Billy Gilman, “All I Ask” — Grade: B+ | I didn’t disagree with Adam’s pre- and post-performance comments that Billy really needed to connect emotionally — and not just dazzle technically — in order to have a shot at the Season 11 crown, but I sure was surprised to hear the Maroon 5 frontman spin a narrative for his No. 1 artist other than “Oh Em Gee, you are perfect in every way.” The superior sound mix Billy received — would that Ali and Wé were so lucky! — showcased the ache and longing in Billy’s delivery, but it also exposed a few hinky transitions tht kept him from fully making it to the top of Mt. Adele.
Christian Cuevas, “Rosanna” — Grade: B | I know Alicia wanted to make Toto’s ’80s anthem sound less dated by removing the horns and pumping up the rhythmic elements, but a better way around that issue might have been not choosing Toto’s ’80s anthem in the first place? Nevertheless, despite swallowing more than a few notes on the verses, Christian gamely ripped into the ear-wormy chorus, at times making the ditty sound so of the moment, I wondered if maybe we were witnessing a crossover episode with NBC’s time-machine-focused drama Timeless.
Austin Allsup, “Turn the Page” — Grade: A- | I always love it when a Voice artist ignores the producers’ “chosen contestants” narrative/pecking order by hitting an unexpected home run — and that’s exactly what Austin did with a vocal so emotionally raw and real it made most of his competitors come off like wooden Pinocchios by comparison. Granted, as a family man whose gigging often separates him from his family, the lyrics of Bob Seger’s rock classic couldn’t have been more apt, but in this case, Austin was perhaps doing more than “playing the star again,” and rather turning into one before our very eyes.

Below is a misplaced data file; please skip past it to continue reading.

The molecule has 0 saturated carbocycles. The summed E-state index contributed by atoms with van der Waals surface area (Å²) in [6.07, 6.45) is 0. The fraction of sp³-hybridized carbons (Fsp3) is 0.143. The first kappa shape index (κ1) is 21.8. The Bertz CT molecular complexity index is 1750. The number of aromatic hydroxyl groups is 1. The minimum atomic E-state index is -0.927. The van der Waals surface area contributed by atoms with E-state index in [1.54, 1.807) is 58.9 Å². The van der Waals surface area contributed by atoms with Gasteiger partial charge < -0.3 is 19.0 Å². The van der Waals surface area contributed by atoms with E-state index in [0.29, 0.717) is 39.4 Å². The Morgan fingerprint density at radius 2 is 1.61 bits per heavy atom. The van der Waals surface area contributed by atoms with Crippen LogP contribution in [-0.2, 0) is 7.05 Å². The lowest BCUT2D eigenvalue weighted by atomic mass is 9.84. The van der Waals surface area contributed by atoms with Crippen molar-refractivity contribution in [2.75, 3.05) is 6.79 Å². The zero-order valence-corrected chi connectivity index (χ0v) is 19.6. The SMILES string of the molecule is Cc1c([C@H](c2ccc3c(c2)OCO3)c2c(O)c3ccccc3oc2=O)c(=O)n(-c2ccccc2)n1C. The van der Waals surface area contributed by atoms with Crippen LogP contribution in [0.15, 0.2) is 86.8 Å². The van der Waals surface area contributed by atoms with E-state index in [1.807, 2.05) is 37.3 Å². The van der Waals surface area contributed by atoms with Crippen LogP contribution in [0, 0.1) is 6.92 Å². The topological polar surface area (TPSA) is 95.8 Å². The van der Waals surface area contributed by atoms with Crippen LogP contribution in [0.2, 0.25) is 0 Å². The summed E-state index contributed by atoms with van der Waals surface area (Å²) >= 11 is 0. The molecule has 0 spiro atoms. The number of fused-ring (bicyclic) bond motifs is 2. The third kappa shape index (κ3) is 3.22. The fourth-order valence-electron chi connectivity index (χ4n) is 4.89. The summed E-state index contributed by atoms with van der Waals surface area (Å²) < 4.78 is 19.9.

Darby Walker, “You Don’t Own Me” — Grade: C- | I know a lot of folks in the comments section find my C- grade too generous — and perhaps you’re right. There were, after all, moments where Darby’s vocal got as out of control as a blindfolded chimpanzee riding a moped down the freeway. But I also found the teenager’s delivery far less affected and cloying than in previous weeks — punctuated by real bursts of defiance that, mercifully, distracted from her Muppet-fur coat and tragic peace-sign sequined pants.
Brendan Fletcher, “The River” — Grade: B | Brendan benefitted from an incredibly smart song choice — one we’ve never heard, and probably never expected to hear on The Voice stage — that he delivered with emotional earnestness and vocal competence. To be completely honest, I wished he’d done a little more to take ownership of the Bruce Springsteen anthem, to aim a little higher than note-for-note homage, but on a night where there were misses aplenty, Brendan’s latest effort definitely falls into the “hit” zone.
Wé McDonald, “Love on the Brain” — Grade: A- | Wé’s gotten plenty of hype this season, and save for a misstep in the Live Playoffs, she keeps on living up to it. The sound mix on “Love on the Brain” kept creeping up like an Orca and attempting to swallow the affable teenager’s vocal, but she persevered with her supple lower register, a sense of joy and abandon on the choruses and a rhythmic dexterity that I suspect would’ve had Riri bopping her head with delight.
Should Be Bottom 2: Aaron, Josh
Will Be Bottom 2 (without having checked out iTunes charts): Ali, Aaron